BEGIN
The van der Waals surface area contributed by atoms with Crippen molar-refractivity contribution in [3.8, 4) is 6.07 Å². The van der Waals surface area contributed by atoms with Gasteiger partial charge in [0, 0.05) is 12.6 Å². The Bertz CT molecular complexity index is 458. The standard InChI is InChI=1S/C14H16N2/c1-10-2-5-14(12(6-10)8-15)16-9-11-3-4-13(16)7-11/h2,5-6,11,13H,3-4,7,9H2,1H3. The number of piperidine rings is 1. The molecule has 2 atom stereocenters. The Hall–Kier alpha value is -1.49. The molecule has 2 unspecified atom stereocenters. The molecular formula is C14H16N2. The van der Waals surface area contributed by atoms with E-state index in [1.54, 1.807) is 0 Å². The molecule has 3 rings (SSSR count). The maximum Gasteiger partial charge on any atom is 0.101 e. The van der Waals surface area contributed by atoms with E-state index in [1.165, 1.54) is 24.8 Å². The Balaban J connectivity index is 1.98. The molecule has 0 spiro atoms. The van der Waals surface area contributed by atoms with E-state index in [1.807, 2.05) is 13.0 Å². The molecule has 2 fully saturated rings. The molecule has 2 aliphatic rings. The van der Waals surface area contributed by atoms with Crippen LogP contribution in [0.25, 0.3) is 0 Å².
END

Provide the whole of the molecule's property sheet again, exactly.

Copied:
The van der Waals surface area contributed by atoms with Crippen molar-refractivity contribution in [3.8, 4) is 6.07 Å². The van der Waals surface area contributed by atoms with Gasteiger partial charge in [0, 0.05) is 12.6 Å². The Bertz CT molecular complexity index is 458. The standard InChI is InChI=1S/C14H16N2/c1-10-2-5-14(12(6-10)8-15)16-9-11-3-4-13(16)7-11/h2,5-6,11,13H,3-4,7,9H2,1H3. The number of piperidine rings is 1. The molecule has 2 atom stereocenters. The Hall–Kier alpha value is -1.49. The molecule has 2 unspecified atom stereocenters. The molecular formula is C14H16N2. The van der Waals surface area contributed by atoms with E-state index in [1.54, 1.807) is 0 Å². The molecule has 3 rings (SSSR count). The maximum Gasteiger partial charge on any atom is 0.101 e. The van der Waals surface area contributed by atoms with E-state index in [1.165, 1.54) is 24.8 Å². The Balaban J connectivity index is 1.98. The molecule has 0 spiro atoms. The van der Waals surface area contributed by atoms with E-state index in [1.807, 2.05) is 13.0 Å². The molecule has 2 fully saturated rings. The molecule has 2 aliphatic rings. The van der Waals surface area contributed by atoms with Crippen LogP contribution in [0.25, 0.3) is 0 Å².